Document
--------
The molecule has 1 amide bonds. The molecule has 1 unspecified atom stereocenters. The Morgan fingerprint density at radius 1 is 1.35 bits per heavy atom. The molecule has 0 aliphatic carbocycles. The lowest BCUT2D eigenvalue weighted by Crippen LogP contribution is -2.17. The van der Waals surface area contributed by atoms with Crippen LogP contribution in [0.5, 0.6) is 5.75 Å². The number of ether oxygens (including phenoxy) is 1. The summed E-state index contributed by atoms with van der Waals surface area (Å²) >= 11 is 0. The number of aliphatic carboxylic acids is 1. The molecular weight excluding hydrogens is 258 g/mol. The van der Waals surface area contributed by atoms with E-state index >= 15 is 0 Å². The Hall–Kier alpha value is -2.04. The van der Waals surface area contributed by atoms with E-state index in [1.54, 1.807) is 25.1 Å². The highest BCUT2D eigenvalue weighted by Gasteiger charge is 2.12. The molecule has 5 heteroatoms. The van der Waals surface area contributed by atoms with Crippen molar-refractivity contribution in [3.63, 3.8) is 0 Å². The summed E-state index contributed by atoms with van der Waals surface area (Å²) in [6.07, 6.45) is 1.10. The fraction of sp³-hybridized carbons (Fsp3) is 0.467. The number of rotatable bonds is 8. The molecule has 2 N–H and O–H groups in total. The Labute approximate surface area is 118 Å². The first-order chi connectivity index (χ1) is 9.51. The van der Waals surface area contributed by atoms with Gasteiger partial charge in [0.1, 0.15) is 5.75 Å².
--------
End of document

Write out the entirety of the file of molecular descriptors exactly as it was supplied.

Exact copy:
The molecule has 1 amide bonds. The molecule has 1 unspecified atom stereocenters. The Morgan fingerprint density at radius 1 is 1.35 bits per heavy atom. The molecule has 0 aliphatic carbocycles. The lowest BCUT2D eigenvalue weighted by Crippen LogP contribution is -2.17. The van der Waals surface area contributed by atoms with Crippen LogP contribution in [0.5, 0.6) is 5.75 Å². The number of ether oxygens (including phenoxy) is 1. The summed E-state index contributed by atoms with van der Waals surface area (Å²) >= 11 is 0. The number of aliphatic carboxylic acids is 1. The molecular weight excluding hydrogens is 258 g/mol. The van der Waals surface area contributed by atoms with E-state index >= 15 is 0 Å². The Hall–Kier alpha value is -2.04. The van der Waals surface area contributed by atoms with E-state index in [1.54, 1.807) is 25.1 Å². The highest BCUT2D eigenvalue weighted by Gasteiger charge is 2.12. The molecule has 5 heteroatoms. The van der Waals surface area contributed by atoms with Crippen molar-refractivity contribution in [3.63, 3.8) is 0 Å². The summed E-state index contributed by atoms with van der Waals surface area (Å²) in [6.07, 6.45) is 1.10. The fraction of sp³-hybridized carbons (Fsp3) is 0.467. The number of rotatable bonds is 8. The molecule has 2 N–H and O–H groups in total. The Labute approximate surface area is 118 Å². The first-order chi connectivity index (χ1) is 9.51. The van der Waals surface area contributed by atoms with Gasteiger partial charge in [0.1, 0.15) is 5.75 Å².